“Bad” kills “Good”

Maybe this is an offensive post to some of you… Others won’t read it because of who wrote it… Some will miss it or ignore it… Some may forward or like… Some will have your own distinctly intelligent point of view, whether or not agreeing or disagreeing silently or in the comments below… And very possibly someone will quote the bible pointing and screaming, You hypocrite, first take the log out of your own eye, and then you will see clearly to take the speck out of your brother’s eye!”

But, after well-over twenty years of working as a professional in the performing arts I’ve come to most certainly realize…

“Bad” kills “good.”

Last night, at a piano bar somewhat new to me, I had complete strangers flood words upon me and one of my singer friends, telling us how much they love live music, but how hard it is to find places to hear it… Imagine that. People who live within the lines of the second largest American city, complaining to two singers that there’s not enough live music venues. A city that both my friend and I have personally witnessed one music venue after another die slow painful starving death after slow painful starving death.

The unsolicited comments from people unknown seemed to shock us both…

How often have you heard that your city doesn’t have any theater or music or art or comedy, but yet, if you talk to anyone that’s involved with whatever they’re complaining about, the artist (comic, singer, writer, painter, actor…) will be super quick to point out all the venues struggling to stay open and all the positive reviews they’ve ever gotten…

Last night, my first impulse was to tell my new-found friends about all the music venues I know of that are barely existing, because they’re not attracting enough audiences… In a county of over 10 million people… Struggling to get 30, 40, 50, or 70 patrons a night… But I didn’t, I rather chose to remain mostly silent and listen.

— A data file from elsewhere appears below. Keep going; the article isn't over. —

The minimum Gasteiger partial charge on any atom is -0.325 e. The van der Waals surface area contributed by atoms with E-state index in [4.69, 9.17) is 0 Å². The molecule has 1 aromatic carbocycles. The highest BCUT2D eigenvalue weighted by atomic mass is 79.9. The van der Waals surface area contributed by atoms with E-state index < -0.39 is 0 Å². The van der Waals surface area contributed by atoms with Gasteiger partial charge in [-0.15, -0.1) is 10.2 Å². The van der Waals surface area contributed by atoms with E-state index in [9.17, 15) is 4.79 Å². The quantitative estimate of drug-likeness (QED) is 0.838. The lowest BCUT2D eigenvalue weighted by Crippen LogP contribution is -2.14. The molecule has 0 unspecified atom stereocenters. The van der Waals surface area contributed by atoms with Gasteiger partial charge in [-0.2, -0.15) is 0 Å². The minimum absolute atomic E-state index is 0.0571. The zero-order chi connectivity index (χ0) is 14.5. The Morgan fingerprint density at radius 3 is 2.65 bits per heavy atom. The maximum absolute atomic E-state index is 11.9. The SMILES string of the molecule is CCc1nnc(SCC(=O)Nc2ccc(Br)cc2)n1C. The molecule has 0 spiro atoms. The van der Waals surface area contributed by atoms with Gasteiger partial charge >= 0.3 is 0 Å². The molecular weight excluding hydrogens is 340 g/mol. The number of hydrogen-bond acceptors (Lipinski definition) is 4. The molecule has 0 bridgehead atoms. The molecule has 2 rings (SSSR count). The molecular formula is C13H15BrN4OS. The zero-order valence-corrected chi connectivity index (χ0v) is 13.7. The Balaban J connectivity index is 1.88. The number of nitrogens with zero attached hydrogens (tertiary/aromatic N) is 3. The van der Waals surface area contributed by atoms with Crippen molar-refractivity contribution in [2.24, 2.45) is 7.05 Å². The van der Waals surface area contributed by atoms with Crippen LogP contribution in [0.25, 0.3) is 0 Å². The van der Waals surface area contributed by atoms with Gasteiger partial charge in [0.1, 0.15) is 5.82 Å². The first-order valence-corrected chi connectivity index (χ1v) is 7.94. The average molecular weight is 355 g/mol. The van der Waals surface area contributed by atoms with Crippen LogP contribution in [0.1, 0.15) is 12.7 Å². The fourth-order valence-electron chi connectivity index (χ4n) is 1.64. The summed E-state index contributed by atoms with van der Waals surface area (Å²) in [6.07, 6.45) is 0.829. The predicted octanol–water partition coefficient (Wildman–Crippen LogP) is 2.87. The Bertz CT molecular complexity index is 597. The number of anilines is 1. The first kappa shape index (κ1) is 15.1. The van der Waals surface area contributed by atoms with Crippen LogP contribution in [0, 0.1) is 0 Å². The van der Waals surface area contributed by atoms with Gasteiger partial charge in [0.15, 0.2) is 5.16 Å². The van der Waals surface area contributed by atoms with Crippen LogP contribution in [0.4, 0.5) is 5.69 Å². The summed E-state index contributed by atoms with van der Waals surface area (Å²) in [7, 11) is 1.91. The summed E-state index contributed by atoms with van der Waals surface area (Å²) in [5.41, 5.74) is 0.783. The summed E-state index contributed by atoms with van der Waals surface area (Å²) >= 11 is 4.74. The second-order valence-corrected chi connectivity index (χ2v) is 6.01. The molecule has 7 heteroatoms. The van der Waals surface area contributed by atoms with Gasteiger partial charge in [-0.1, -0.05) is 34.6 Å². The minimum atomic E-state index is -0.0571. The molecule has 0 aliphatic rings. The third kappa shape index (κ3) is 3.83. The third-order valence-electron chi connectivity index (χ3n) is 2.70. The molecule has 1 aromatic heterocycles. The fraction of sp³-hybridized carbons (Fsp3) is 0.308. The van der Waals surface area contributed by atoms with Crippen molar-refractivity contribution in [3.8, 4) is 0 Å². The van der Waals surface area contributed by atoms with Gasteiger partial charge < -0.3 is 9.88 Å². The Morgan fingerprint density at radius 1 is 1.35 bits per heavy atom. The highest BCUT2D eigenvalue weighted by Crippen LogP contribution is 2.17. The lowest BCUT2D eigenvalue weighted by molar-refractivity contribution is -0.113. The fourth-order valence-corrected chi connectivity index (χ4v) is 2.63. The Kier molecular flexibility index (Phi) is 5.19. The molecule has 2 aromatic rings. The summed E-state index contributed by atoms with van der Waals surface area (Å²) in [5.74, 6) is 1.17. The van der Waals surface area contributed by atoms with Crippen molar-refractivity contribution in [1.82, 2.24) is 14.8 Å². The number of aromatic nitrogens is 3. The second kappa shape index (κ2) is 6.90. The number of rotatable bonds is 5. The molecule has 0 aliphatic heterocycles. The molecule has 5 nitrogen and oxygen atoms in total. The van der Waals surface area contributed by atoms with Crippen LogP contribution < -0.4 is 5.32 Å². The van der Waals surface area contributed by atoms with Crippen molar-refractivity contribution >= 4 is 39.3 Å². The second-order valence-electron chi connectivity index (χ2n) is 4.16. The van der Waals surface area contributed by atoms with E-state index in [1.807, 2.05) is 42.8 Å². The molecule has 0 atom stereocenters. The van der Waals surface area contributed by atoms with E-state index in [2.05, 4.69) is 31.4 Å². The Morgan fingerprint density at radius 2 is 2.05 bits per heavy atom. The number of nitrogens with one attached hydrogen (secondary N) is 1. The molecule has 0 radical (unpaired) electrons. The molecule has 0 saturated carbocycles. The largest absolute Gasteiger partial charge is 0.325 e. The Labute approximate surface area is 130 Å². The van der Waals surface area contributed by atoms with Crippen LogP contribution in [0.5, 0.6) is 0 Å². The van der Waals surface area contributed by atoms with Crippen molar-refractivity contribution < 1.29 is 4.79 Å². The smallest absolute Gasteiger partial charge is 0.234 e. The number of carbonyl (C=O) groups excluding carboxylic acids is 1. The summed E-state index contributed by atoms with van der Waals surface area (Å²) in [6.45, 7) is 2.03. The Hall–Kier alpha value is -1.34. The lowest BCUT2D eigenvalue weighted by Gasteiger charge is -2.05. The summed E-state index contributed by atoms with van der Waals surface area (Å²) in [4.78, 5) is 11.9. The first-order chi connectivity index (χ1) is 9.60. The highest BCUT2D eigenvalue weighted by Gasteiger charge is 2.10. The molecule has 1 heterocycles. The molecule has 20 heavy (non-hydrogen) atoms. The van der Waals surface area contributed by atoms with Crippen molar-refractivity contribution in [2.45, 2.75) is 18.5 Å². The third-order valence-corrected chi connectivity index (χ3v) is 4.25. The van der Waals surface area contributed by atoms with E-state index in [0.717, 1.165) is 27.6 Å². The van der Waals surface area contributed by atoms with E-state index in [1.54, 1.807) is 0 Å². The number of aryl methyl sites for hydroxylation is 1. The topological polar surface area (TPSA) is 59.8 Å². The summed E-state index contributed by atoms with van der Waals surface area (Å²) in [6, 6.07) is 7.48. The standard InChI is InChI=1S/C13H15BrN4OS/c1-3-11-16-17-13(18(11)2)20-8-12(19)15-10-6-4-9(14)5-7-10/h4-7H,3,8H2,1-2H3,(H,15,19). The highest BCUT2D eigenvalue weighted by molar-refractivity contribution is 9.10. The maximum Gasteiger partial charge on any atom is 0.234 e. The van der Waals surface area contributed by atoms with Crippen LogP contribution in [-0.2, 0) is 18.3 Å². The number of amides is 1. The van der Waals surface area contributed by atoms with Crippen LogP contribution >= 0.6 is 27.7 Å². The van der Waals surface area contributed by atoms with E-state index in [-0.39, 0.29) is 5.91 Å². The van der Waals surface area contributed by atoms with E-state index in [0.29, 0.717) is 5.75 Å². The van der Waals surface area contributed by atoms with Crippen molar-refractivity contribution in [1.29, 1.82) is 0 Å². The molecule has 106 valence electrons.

This morning, I came up with an answer I didn’t know I was looking for, to a question I didn’t know I was asking… How could these various individuals, from different tables, on the same night, in the same place, all have very similar ideas of a completely different perception than my own…

BTW my mind often works on unknown “problems” or questions overnight…

Unrelated story: Recently in Mexico I went into a grocery store to buy dog food for some strays I discovered, and asked a clerk, “Por favor, no compredo Espanol, sorry, where is your dog food?”

When it was clear he didn’t understand the words in my question… I started barking and indicating eating with my fingers… He guided me to the ketchup aisle.  I had no idea why… But I thanked him and eventually found the pet food aisle I was seeking, the whole time wondering how he got ketchup from “dog food,” “bark bark.”

— But the next morning I woke up with the answer… “Oh! HOT DOG! He probably thought I meant, hot dogs!”

Instagram Post with story
Instagram Post with story

It’s not that there isn’t amazing art in galleries, or brilliant performances in theaters, or mind-blowing music in cabarets, insanely off the grid thinking comic improvised performances just a few miles away… It’s that there is a ton of art we can’t appreciate, plays & films we don’t understand or get, performances that hurt our ears, wallets, or sensibilities… Stuff we are quick to label and tag as “bad.”